All the excitement of New Year’s Eve has died down. Now, that you’re not bolstered by champagne and the exhilaration of a fresh start, you’re afraid that you can’t commit to the big resolution that you made. Before you throw in the towel, you should read this to figure out how to stick to your resolution.
You’re not the only person who gets down in the dumps about their resolutions only a few weeks after making them. It’s an all-too-popular problem. Statistics show that an estimated 80% of New Year’s resolutions fail by mid-February, only lasting for a month and a half.
Why do they fail? It’s often because people set themselves up for failure in several ways:
- They don’t ask for professional help
- They consider it a chore, not an aspiration
- They don’t use a support system
It’s possible to stick to a resolution when you make the right moves.
Resolution: Getting out of Debt
Accomplishing most financial goals will be hard but getting out of debt is its own special challenge. Trying to do it all alone is setting yourself up to fail. You need a professional’s expertise.
If you’re hoping to chip away at that mountain, you should seek out a licensed insolvency trustee. Insolvency trustees help people get through serious debt and bounce back from bankruptcy so that they reach financial stability. Whether you’re looking for credit counselling, debt management or a consumer proposal, they can guide you through it.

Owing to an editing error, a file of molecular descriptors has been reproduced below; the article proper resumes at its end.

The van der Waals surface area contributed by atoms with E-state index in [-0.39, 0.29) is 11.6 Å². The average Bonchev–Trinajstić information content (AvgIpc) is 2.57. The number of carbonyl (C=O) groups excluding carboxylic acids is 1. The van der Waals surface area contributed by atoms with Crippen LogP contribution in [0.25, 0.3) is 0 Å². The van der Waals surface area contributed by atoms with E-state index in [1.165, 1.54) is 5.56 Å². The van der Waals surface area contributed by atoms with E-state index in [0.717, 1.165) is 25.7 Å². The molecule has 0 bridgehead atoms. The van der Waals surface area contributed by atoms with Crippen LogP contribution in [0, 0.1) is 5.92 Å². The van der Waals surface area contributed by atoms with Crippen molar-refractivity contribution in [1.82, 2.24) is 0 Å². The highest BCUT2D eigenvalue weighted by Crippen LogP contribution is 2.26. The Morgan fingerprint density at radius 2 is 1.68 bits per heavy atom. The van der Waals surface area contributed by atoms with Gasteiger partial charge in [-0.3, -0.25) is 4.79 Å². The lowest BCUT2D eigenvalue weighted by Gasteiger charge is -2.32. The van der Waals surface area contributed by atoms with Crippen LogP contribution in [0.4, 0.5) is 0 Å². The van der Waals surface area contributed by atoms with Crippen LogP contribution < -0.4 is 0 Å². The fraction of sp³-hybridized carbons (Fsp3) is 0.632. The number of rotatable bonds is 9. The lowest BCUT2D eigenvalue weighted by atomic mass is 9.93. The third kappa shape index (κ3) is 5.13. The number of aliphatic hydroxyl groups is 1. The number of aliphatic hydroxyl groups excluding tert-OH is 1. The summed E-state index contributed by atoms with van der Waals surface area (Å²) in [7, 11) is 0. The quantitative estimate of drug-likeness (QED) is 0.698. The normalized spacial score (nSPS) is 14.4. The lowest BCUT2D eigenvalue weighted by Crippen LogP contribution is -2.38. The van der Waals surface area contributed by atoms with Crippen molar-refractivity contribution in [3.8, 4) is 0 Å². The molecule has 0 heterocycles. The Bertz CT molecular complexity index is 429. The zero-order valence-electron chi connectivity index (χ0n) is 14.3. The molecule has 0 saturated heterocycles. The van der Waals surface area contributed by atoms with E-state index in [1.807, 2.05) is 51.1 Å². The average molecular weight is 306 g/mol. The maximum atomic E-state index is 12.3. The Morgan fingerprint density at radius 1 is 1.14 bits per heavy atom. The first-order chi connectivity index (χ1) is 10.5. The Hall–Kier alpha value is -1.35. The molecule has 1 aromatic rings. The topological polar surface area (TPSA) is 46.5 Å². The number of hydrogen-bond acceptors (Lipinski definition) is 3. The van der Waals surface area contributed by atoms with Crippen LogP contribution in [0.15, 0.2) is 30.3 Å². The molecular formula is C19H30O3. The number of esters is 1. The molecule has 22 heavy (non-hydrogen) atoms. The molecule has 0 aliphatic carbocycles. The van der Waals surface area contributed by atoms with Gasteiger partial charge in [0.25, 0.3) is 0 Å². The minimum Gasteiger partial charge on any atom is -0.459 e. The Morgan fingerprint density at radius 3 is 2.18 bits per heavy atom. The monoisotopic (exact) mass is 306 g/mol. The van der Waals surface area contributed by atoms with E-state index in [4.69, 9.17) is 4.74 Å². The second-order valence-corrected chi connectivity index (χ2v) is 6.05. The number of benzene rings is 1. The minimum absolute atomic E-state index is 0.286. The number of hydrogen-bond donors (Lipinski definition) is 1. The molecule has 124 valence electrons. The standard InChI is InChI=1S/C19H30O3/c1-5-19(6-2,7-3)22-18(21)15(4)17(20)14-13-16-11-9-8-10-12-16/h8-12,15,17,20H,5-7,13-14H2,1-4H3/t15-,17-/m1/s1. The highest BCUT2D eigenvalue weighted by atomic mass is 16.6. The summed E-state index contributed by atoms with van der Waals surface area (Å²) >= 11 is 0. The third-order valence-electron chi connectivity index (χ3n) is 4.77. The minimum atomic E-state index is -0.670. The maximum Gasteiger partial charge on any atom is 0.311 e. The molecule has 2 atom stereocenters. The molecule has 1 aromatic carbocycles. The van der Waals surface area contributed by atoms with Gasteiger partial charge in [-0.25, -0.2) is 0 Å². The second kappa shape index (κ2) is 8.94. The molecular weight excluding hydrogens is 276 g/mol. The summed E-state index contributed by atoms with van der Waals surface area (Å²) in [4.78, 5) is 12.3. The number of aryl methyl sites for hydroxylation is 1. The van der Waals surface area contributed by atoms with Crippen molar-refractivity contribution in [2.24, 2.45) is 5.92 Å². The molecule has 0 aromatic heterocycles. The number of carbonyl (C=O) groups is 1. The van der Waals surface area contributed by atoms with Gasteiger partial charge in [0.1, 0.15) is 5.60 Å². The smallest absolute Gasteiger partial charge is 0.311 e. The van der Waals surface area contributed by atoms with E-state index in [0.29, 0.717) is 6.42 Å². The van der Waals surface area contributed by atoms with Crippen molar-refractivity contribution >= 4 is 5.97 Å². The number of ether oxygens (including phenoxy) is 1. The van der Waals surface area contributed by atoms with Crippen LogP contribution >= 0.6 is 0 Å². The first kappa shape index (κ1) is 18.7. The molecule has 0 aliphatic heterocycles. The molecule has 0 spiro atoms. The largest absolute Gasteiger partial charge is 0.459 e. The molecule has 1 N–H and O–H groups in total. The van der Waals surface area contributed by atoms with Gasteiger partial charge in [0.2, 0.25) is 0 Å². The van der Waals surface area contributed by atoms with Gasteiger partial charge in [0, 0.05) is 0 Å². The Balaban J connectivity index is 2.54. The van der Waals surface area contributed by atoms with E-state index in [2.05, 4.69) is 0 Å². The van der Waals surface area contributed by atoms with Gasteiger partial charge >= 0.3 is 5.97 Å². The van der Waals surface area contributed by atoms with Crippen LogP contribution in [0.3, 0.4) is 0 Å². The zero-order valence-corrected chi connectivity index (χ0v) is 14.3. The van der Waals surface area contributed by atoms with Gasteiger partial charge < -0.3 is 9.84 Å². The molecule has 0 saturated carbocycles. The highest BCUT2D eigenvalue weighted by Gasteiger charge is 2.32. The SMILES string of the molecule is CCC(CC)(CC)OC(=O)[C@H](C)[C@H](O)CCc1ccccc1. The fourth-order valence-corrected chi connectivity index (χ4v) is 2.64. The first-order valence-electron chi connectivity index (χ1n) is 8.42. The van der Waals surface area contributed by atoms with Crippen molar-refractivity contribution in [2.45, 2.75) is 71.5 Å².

Resolution: Getting Fit
People often sign up for gym memberships in January in hopes that they will go to the gym and finally get fit. But, if you don’t like the routine of running on the treadmill or lifting weights, you’re not going to be motivated to pack up your athletic gear and squeeze in workouts during a busy week.
The problem is that you’re turning your resolution into a difficult chore. You’re forcing yourself to do something unpleasant, instead of encouraging yourself to do something rewarding. It’s much easier to stick to your resolution when you’re enjoying yourself. So, commit to joining an exercise class that’s exciting like indoor rock climbing or swing dance lessons.
These are some more activities that will keep you happy and boost your fitness:
- Barre classes
- Ice skating
Resolution: Read More
If you’re not a habitual reader, it can be difficult to keep your nose in a book for too long, especially when you’re taking on an ambitious challenge like 52 books a year — or even 100 books a year. So, how can you stick to the resolution? Get a support system.
Join a book club. Then, you won’t be just reading for yourself. You’ll be reading to be a part of a group. The move will hold you accountable to your goals and get you to bond with likeminded people. If you’re shy, you can join a silent book club — this is where people gather together to read quietly in the same room.
The statistics about New Year’s resolutions are discouraging, but it doesn’t mean that your goals are going to fall to pieces. When you follow the right strategy, you’ll be surprised that the resolution lasts longer than a few weeks and eventually succeeds.